Ms. Donna Realtor
Professional Realtors Inc.
I don’t feel quite comfortable calling you by your first name, but given the friendly and somewhat over-familiar postscript of your letter, I’m sure you won’t mind.
Yes, you are right! I had not considered enlisting the help of a professional realtor in the sale of my home. I am, as you predicted, quite surprised that you would be willing to help me in this endeavor even if I don’t list with Professional Realtors Inc. The check list you enclosed detailing matters I should attend to before showing the house was quite informative.
According to your lengthy postscript, you grew up in this area and went to the local schools. No doubt you know the original owner of this property or, at least, his children. You may or may not know that Old Frank was foreclosed upon when he grew his tanning and ginseng business a trifle too fast. My parents live in Frank’s place and, after a few too many drinks, my (now ex) husband andI decided to turn Frank’s storage barn into our home.
While Frank took exquisite care to build the house strictly according to code and utilizing the finest materials, he felt no such compunctions with the barn. This was not something we gave even the slightest thought to in our ignorance. Cursed with the idealism and optimism of youth coupled with impoverishment, we decided to roll up our sleeves, put the furniture in storage, and convert the barn ourselves. While it may look like we quit after a couple of days, I can assure you years of labor (including some by professionals) were involved.
I’ll not bore you with the details, but that young, idealistic woman is now a wary, old woman. With great frequency, I proclaim that this structure must have been built over an ancient Indian burial ground. When I’m feeling particularly imaginative, I like to daydream about the wonders I could effect should I acquire the $82.3 million dollars necessary to bring the place up to par with what I had originally envisioned. That may sound like a high number, but experience has taught me that it is much more expensive to remodel than to build from the ground up. As a professional realtor, you probably know that as well.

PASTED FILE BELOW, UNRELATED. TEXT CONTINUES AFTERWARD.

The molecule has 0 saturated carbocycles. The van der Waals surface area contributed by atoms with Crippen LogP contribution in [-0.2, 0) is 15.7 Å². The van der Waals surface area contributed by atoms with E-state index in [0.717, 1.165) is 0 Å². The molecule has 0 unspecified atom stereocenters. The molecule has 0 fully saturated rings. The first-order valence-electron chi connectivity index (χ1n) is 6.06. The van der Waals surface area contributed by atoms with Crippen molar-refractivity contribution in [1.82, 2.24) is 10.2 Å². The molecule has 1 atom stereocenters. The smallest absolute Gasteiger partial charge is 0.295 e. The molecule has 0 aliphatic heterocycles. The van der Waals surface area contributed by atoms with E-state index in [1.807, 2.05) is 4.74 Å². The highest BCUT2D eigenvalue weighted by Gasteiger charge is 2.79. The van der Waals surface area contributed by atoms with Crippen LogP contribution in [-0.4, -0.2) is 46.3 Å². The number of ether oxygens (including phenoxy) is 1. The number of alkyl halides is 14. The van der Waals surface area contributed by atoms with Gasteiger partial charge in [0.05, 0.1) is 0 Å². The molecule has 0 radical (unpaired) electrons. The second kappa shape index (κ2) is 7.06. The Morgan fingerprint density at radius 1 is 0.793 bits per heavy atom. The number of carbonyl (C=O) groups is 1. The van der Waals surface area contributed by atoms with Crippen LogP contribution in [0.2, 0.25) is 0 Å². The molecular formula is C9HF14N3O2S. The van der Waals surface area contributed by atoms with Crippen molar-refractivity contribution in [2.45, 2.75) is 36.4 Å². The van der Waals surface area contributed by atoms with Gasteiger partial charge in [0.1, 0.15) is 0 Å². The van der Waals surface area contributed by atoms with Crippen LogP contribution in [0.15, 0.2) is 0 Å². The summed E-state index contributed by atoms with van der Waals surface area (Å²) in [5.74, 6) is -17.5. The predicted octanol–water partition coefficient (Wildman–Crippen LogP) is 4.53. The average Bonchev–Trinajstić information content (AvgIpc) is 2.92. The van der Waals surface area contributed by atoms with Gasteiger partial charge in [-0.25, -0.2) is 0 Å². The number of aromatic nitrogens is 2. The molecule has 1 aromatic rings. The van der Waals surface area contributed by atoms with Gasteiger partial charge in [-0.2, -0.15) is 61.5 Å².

In moments of sobriety and realism, I sometimes get the calculator out and, if it’s a sunny day (it’s a solar calculator), I cipher the dollar figures it would take to get the house into condition to sell or at least slightly above sub-standard. Given that this is the Ohio Valley, the sun disappears long before I’m done tallying numbers. In moments of despair, I contemplate buying a petroleum product and lighting a match. At $4 a gallon, I’m loathe to utilize unleaded and, thus far, haven’t had any luck igniting the Vaseline.
So, yes, your checklist has helped me to neatly categorize my to-do list. By the time I complete the list, I’m sure that selling the home (or burning it) would be the very last thing on my mind. Speaking of which, I’m quite interested to know what makes you think my home is on the market as “for sale by owner.” Normally, I would just toss your letter in the trash and mark it up to over-zealous salesmanship, but my family has been behaving badly for the past several months. At this stage of things, it’s not in my best interest to ignore even the slightest oddity. While I’d like to just assume that there’s been a transposition of phone or address numbers during a reverse look-up, I’m really not in the mood to get my lawyer going on a third lawsuit. (By the way, you’ll want to steer clear of the carpet store next to the strip joint.)
Looking forward to hearing from you soon,
(who will probably die in this house possibly through smoke inhalation)